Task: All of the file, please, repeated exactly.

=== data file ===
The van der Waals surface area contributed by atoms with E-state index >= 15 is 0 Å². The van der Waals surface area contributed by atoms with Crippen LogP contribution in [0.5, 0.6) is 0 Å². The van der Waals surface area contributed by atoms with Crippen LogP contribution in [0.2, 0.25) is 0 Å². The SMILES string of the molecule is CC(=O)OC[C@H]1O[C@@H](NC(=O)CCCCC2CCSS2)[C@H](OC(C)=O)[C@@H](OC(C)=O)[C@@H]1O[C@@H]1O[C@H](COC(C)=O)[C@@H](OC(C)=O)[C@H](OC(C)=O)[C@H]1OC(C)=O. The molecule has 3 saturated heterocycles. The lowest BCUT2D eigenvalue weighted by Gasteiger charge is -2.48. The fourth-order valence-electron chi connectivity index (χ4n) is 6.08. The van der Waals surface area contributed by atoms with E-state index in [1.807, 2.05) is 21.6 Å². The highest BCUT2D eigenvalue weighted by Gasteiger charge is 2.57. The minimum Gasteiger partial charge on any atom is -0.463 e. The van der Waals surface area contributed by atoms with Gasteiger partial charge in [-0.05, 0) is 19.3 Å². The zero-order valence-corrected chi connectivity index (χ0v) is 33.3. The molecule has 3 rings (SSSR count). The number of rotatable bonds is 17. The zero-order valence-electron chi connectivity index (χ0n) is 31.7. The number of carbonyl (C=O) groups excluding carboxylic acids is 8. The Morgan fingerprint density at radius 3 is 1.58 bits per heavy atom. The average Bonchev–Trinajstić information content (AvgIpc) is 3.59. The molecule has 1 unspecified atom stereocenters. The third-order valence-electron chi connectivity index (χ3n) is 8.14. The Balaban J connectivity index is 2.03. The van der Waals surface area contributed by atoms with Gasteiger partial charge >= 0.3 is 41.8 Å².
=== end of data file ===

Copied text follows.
The van der Waals surface area contributed by atoms with E-state index >= 15 is 0 Å². The van der Waals surface area contributed by atoms with Crippen LogP contribution in [0.5, 0.6) is 0 Å². The van der Waals surface area contributed by atoms with Crippen LogP contribution in [0.2, 0.25) is 0 Å². The SMILES string of the molecule is CC(=O)OC[C@H]1O[C@@H](NC(=O)CCCCC2CCSS2)[C@H](OC(C)=O)[C@@H](OC(C)=O)[C@@H]1O[C@@H]1O[C@H](COC(C)=O)[C@@H](OC(C)=O)[C@H](OC(C)=O)[C@H]1OC(C)=O. The molecule has 3 saturated heterocycles. The lowest BCUT2D eigenvalue weighted by Gasteiger charge is -2.48. The fourth-order valence-electron chi connectivity index (χ4n) is 6.08. The van der Waals surface area contributed by atoms with E-state index in [1.807, 2.05) is 21.6 Å². The highest BCUT2D eigenvalue weighted by Gasteiger charge is 2.57. The minimum Gasteiger partial charge on any atom is -0.463 e. The van der Waals surface area contributed by atoms with Gasteiger partial charge in [-0.05, 0) is 19.3 Å². The zero-order valence-corrected chi connectivity index (χ0v) is 33.3. The molecule has 3 rings (SSSR count). The number of rotatable bonds is 17. The zero-order valence-electron chi connectivity index (χ0n) is 31.7. The number of carbonyl (C=O) groups excluding carboxylic acids is 8. The Morgan fingerprint density at radius 3 is 1.58 bits per heavy atom. The average Bonchev–Trinajstić information content (AvgIpc) is 3.59. The molecule has 1 unspecified atom stereocenters. The third-order valence-electron chi connectivity index (χ3n) is 8.14. The Balaban J connectivity index is 2.03. The van der Waals surface area contributed by atoms with Gasteiger partial charge >= 0.3 is 41.8 Å².